This video of Cat Zingano warming up at the TUF 17 Open Workouts video got 43,000 views, and rising:
This one of Tate and Zingano actually training at TUF 17 Open Workouts got 4,500.
"It kind of sucks," said Zingano. "My warm-up is something that's very calculated, something that I do a few times a day. To look at it the way it was portrayed in that video was strange."
You don't have to be a weatherman to know which way the wind is blowing, or a social scientist to know why the first video will end up with 10 times the views of the second.
MMAJunkie's Ben Fowlkes recently reminded male fans that despite the growth of MMA, when you solely focus on a female fighter being hot, she may well notice, and may well not appreciate it.
Many female fans feel no shame in ogling Georges St-Pierre (you think he's the "pay-per-view king" because his fights are all so thrilling?). So why shouldn't an intelligent, knowledgable, respectful fight fan... be able to appreciate, simultaneously, the talent and the aesthetic appeal of female fighters?
If you actually care about the sport of women's MMA rather than just the sports bras, it's worth considering what it's like on the other side of that equation.
Take Zingano, for instance, who never asked for anyone to shoot a video of her stretching routine and make it into its own Internet curiosity... Even after she and Tate nabbed a "Fight of the Night" bonus for their three-round battle, the next morning you could still find fans on the Internet debating their looks, watching videos of them stretching, all that.
"I thought it was a good fight for people to see what women can bring to the Octagon," Zingano said. "So it is kind of disappointing to go on and see what people thought of my fight and just see a bunch of unrelated, sexist things. It's like, 'Oh. OK. Never mind then.'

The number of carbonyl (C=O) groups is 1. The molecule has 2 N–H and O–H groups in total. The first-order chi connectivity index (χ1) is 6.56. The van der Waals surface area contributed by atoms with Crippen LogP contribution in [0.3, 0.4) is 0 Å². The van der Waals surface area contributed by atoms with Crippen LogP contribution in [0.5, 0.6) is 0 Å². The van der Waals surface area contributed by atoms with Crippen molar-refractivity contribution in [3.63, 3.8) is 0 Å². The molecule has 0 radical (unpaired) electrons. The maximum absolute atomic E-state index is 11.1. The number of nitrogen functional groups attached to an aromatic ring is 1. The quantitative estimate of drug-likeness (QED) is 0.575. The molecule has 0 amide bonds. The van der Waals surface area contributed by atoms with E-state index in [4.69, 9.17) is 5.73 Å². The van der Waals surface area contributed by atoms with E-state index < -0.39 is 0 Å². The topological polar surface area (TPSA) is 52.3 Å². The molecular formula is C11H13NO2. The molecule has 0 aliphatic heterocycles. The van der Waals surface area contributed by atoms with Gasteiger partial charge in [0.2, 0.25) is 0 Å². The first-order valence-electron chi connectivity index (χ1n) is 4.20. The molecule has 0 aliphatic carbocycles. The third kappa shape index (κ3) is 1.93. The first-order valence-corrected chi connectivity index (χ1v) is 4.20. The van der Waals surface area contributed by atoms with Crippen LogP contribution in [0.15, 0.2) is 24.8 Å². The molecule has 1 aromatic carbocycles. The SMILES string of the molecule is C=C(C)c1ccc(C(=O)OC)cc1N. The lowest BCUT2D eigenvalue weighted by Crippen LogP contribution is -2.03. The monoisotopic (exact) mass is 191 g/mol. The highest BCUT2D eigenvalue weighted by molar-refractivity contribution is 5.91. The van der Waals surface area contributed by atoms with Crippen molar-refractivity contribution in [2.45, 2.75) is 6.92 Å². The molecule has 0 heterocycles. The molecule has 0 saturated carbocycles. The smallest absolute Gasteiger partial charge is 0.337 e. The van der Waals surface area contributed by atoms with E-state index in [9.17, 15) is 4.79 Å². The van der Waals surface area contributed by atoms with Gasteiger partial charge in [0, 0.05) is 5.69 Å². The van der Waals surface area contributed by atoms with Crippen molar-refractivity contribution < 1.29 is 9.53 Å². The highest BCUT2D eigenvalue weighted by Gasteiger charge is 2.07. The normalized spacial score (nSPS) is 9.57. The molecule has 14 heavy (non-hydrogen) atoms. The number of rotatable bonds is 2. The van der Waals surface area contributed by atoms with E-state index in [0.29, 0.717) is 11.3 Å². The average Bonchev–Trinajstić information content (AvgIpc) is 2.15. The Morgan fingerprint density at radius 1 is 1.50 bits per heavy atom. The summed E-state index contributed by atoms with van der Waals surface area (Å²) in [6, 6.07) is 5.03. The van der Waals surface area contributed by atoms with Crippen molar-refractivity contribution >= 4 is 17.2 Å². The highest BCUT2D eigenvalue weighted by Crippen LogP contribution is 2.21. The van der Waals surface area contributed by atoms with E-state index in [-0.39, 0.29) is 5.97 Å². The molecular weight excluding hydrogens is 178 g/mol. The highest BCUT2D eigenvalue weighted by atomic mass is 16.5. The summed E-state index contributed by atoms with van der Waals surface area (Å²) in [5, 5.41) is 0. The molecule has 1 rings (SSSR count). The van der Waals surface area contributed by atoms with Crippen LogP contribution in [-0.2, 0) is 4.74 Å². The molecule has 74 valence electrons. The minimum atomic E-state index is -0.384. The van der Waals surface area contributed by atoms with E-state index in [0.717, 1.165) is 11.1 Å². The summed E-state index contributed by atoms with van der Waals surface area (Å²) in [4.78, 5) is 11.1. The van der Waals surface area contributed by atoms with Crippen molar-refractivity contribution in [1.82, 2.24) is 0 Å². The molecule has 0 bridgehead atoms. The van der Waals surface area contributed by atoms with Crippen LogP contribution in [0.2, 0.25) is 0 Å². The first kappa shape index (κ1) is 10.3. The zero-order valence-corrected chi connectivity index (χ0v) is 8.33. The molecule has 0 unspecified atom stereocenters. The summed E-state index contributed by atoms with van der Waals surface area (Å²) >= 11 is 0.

"You don't see fans saying the same things about guy fighters, but that's because it's usually guys talking about this sport. Male fighters don't look and see a bunch of people talking about his pecs or how rounded his ass is or if they can see his jockstrap lines through his shorts."
As Sara McMann pointed out, it's not that meaningful for a female fighter to be lusted after by a bunch of half-drunk dudes out in the darkness.
"Guys wanting to hook up with you is probably the lowest form of compliment a guy can give you," McMann said. "It really is. That's the bare minimum of saying something positive. If they say you're intelligent, if they say they respect you, if they say you're a great athlete, that is so much more meaningful in a male-dominated sport than saying, ‘Yeah, she looks hot.'"
That might be tough for some men to understand, since we're not so accustomed to strangers commenting on our looks. It's just not as much a part of our lives (unless you happen to be GSP). And when it does happen, it's more likely to happen in an appropriate, expected setting, like when we're out actively trying to meet people who might like (or at least not totally hate) the way we look.
Female fighters? They're at work. They suffered and sacrificed because they wanted to compete, not because they wanted to look good in a pair of tight shorts. As Julie Kedzie put it, "I like compliments...but I'm not looking to get laid through my fights. I just like the sport."
Male fans and female fighters alike have that in common - we all like the sport, passionately. That should be enough to remind fans that when you post something lurid about a female fighter, she may read it, and it may feel creepy.
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